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A woman is said to have reached the menopause when she has not had a period for one year and the average age at which this occurs is 52, though some women under the age of 45 experience premature menopause. In the lead-up to the menopause, periods will become less and less frequent until they stop altogether. The change in hormones causes a range of physical and emotional symptoms.
Signs and symptoms
According to the NHS, an estimated eight out of 10 women experience some symptoms prior to the menopause.
Hot flushes, often starting in the face, neck or chest, are commonly associated with the menopause and those that occur at night are called night sweats. Because of this, many women have trouble sleeping throughout the night and this can lead to irritability, short-term memory problems and a lack of concentration.
Others experience vaginal dryness, itching or general discomfort which can make sex difficult or uncomfortable. Some women find they experience a sudden need to urinate and urinary tract infections such as cystitis often occur more frequently.
Many women do not need treatment as they go through the change, but if you are struggling to cope with the symptoms, seeking medical advice may help.
Hormone replacement therapy (HRT)
By replacing oestrogen, levels of which naturally fall prior to the menopause, HRT is effective in treating a number of the most common symptoms, including hot flushes, cystitis and vaginal discomfort.
Taken as a cream, gel, tablet, skin patch of implant, it is not without some side effects. There is a slightly increased risk of developing breast, endometrial and ovarian cancer but most experts agree the benefits outweigh the risks as long as HRT is used only in the short term (ie no more than five years).
Similar to HRT is Tibolone, a synthetic hormone that acts in much the same way. This is also effective in the treatment of hot flushes and night sweats and can improve sex drive, though it is not suitable for the over-60s.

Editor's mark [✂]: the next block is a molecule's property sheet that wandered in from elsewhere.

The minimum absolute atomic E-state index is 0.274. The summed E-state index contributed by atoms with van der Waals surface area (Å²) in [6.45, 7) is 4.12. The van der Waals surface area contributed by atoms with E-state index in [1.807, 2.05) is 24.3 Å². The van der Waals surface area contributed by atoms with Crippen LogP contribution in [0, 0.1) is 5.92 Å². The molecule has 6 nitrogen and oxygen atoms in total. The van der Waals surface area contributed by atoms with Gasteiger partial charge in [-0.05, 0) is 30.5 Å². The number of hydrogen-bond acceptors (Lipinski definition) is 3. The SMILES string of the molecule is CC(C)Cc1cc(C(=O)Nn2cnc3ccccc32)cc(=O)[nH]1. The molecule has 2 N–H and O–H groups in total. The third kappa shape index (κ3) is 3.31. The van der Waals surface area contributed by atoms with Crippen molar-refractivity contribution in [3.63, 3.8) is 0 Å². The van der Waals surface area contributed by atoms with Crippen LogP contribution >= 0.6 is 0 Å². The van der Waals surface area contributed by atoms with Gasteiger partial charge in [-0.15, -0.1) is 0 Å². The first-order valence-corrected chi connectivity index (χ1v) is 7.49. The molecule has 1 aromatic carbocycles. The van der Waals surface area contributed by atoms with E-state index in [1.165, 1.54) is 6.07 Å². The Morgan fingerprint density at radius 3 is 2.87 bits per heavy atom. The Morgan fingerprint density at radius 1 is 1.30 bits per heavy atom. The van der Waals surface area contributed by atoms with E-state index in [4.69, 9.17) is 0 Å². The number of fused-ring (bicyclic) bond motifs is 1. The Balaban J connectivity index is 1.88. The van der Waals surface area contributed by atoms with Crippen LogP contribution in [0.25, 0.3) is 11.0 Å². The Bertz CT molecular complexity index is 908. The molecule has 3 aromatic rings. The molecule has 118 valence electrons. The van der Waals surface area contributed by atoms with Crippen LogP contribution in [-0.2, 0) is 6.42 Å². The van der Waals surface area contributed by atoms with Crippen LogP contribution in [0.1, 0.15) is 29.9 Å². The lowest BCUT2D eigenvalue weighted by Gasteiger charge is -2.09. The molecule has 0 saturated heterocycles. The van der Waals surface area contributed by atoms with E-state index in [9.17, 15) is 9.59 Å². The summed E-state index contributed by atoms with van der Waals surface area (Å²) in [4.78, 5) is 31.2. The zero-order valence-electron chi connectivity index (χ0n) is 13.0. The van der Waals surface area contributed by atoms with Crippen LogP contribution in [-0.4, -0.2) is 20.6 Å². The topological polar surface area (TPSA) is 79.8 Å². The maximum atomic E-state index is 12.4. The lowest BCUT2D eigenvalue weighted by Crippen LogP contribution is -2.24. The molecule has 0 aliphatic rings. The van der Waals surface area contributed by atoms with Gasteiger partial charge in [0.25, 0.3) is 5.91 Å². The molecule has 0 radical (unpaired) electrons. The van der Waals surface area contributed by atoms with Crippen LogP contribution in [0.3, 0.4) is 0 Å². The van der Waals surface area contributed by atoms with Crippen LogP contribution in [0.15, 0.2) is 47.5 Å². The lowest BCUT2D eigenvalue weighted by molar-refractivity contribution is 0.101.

Clonidine, on the other hand, was designed to treat high blood pressure but can help with hot flushes. It does, however, come with side effects and may cause drowsiness, depression and constipation so a trial period is advisable.
If depression takes hold as you go through the change, there is no need to suffer in silence - it happens to many women. Your GP will be able to prescribe antidepressants such as venlafaxine, fluoxetine and citalopram to help you get through the rough patches.
If you are keen to avoid medication and HRT, there are some simple changes that may help you to cope with the symptoms. Regular exercise can help to reduce hot flushes and the NHS recommends avoiding potential triggers such as spicy food, caffeine, smoking and alcohol. However, to improve the quality of your sleep, exercising late in the day should be avoided.
It is also important to take care of your emotional health during this period. Though exercise will help to reduce stress and release feel-good endorphins, plenty of rest is also essential. Many find taking up yoga or meditation helps to relieve some of the stress associated with the menopause.
A healthy diet, as always, is important at this time of life - ensure that you getting the correct amount of vitamins A to E and plenty of calcium (no more than 2,000mg per day) to maintain bone density, as the menopause can sometimes trigger osteoporosis.